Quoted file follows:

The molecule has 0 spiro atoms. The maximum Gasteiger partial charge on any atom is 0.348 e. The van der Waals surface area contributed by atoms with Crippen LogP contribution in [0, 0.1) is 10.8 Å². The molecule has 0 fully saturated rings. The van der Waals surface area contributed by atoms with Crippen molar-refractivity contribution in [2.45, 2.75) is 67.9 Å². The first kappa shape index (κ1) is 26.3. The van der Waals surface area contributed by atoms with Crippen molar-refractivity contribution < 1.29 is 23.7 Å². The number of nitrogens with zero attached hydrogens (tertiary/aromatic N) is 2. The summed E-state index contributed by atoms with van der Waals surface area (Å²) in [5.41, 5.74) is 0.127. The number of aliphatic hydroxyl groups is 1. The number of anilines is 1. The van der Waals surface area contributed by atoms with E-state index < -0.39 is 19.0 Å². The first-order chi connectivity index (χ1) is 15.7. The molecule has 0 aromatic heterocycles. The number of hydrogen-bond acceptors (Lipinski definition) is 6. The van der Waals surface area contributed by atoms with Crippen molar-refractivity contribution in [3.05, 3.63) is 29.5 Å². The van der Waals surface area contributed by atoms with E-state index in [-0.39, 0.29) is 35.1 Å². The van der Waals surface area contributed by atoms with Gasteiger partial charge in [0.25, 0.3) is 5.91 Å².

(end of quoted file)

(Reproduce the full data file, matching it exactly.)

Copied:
The molecule has 0 spiro atoms. The maximum Gasteiger partial charge on any atom is 0.348 e. The van der Waals surface area contributed by atoms with Crippen LogP contribution in [0, 0.1) is 10.8 Å². The molecule has 0 fully saturated rings. The van der Waals surface area contributed by atoms with Crippen molar-refractivity contribution in [2.45, 2.75) is 67.9 Å². The first kappa shape index (κ1) is 26.3. The van der Waals surface area contributed by atoms with Crippen molar-refractivity contribution < 1.29 is 23.7 Å². The number of nitrogens with zero attached hydrogens (tertiary/aromatic N) is 2. The summed E-state index contributed by atoms with van der Waals surface area (Å²) in [5.41, 5.74) is 0.127. The number of aliphatic hydroxyl groups is 1. The number of anilines is 1. The van der Waals surface area contributed by atoms with E-state index < -0.39 is 19.0 Å². The first-order chi connectivity index (χ1) is 15.7. The molecule has 0 aromatic heterocycles. The number of hydrogen-bond acceptors (Lipinski definition) is 6. The van der Waals surface area contributed by atoms with Crippen molar-refractivity contribution in [3.05, 3.63) is 29.5 Å². The van der Waals surface area contributed by atoms with E-state index in [-0.39, 0.29) is 35.1 Å². The van der Waals surface area contributed by atoms with Gasteiger partial charge in [0.25, 0.3) is 5.91 Å².